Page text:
You can purchase ultra premium canned food in a natural food store. This food will contain whole foods, with meat as first listing. It will NOT contain by-products, preservatives, artificial flavorings or color, sweeteners or sugar.

I believe that feeding our pets healthy food will allow them to live healthier and longer lives. If you are not convinced, or worried about how much more money feeding your pets will cost, just think of the vet bills you'll save!

2 Roast Chickens
I bake 1 13/4 hour at 350 degrees. Once cool, I remove chicken from bones and rip into bite-sized pieces. Then I place in 3 plastic containers, freezing two. Please make sure to remove all bones, as they can cause internal damage.

2 pounds ground buffalo or beef
2 eggs
1 cup cooked brown rice (no salt)
3 shredded carrots
Mix ingredients and bake in a casserole for 1 hour at 350 degrees.
Then I place in 3 plastic containers, freezing two.

For recipes for people and much more, go to: Harmonious Environment.

Wednesday, August 22, 2007

Linguine with White Clam Sauce and a Twist

Linguine with white clam sauce is one of my favorite dishes and I made it last night. Only I added a new ingredient and it kicked it up a notch, as my brother would say! The ingredient is anchovies and they are delicious. (I had a can with added salt and olive oil. I didn't add a speck of salt to dish and with the added Parmesan, it didn't need it.) Anchovies don't taste fishy and they added just another layer of flavor. YUM. Served the pasta with a a salad of greens (mostly from farmer's market) and cooked beets in a balsamic vinaigrette.

1 lb linguini
3 cans chopped clams
1 can anchovies
1 head garlic, chopped fine (less if you aren't a garlic maniac)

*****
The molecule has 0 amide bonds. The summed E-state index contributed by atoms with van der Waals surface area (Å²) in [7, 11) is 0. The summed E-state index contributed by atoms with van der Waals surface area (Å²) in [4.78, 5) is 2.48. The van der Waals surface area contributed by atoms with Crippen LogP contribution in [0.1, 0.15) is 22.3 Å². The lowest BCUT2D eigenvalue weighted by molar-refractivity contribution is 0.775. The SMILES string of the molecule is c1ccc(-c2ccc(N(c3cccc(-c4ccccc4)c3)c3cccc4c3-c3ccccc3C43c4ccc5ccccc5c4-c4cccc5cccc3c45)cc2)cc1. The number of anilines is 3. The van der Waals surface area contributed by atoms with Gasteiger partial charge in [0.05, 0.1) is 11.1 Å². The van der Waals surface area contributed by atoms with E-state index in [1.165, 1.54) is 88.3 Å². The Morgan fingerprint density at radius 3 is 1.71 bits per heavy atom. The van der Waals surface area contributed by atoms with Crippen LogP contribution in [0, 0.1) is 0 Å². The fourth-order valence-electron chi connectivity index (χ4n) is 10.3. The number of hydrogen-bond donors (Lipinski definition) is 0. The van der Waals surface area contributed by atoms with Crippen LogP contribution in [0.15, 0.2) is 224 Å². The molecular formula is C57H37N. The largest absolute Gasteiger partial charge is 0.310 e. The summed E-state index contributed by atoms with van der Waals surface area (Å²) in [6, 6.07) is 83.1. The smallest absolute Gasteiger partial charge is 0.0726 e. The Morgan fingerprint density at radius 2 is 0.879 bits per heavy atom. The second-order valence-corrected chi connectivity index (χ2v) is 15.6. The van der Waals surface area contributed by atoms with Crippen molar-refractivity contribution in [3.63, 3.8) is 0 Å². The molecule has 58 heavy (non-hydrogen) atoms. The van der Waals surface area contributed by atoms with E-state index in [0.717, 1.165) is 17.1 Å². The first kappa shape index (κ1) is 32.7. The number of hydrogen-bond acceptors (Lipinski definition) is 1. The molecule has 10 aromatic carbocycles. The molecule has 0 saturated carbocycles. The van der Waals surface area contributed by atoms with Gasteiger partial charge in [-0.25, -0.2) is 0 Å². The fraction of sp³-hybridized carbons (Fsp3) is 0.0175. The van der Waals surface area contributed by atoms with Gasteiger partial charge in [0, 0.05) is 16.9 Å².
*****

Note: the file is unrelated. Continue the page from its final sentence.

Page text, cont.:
1 T butter
¼ cup olive oil
¾ cup dry white wine
Parsley, chopped
Red Pepper (optional)

Prepare pasta, reserving a cup of pasta water. Sauté garlic in olive oil and butter on medium-low. When garlic begins to color, add anchovies and stir until fish breaks apart. Add wine and clam juice and cook 10 minutes. Add remaining ingredients and heat, a minute. Stir in pasta, adding reserved pasta water if necessary. Serve with Parmesan cheese.

For lots more recipes and more, go to: Harmonious Environment.

Laughter is Contagious

This is part of the conclusion from my book, Harmonious Environment:Beautify, Detoxify & Energize Your Life, Your Home & Your Planet.

An excellent example of how our thinking and feeling can institute change comes from an incredible study by Dr. Masaru Emoto. Emoto’s experiments show how powerfully your thoughts can affect your physical environment. In his book, The Hidden Message in Water, Emoto demonstrates how water will change form in response to thought.

Emoto mentally projected love to a bottle of water, which was then frozen and the ice crystals were photographed. The crystals were beautiful, clear and symmetrical.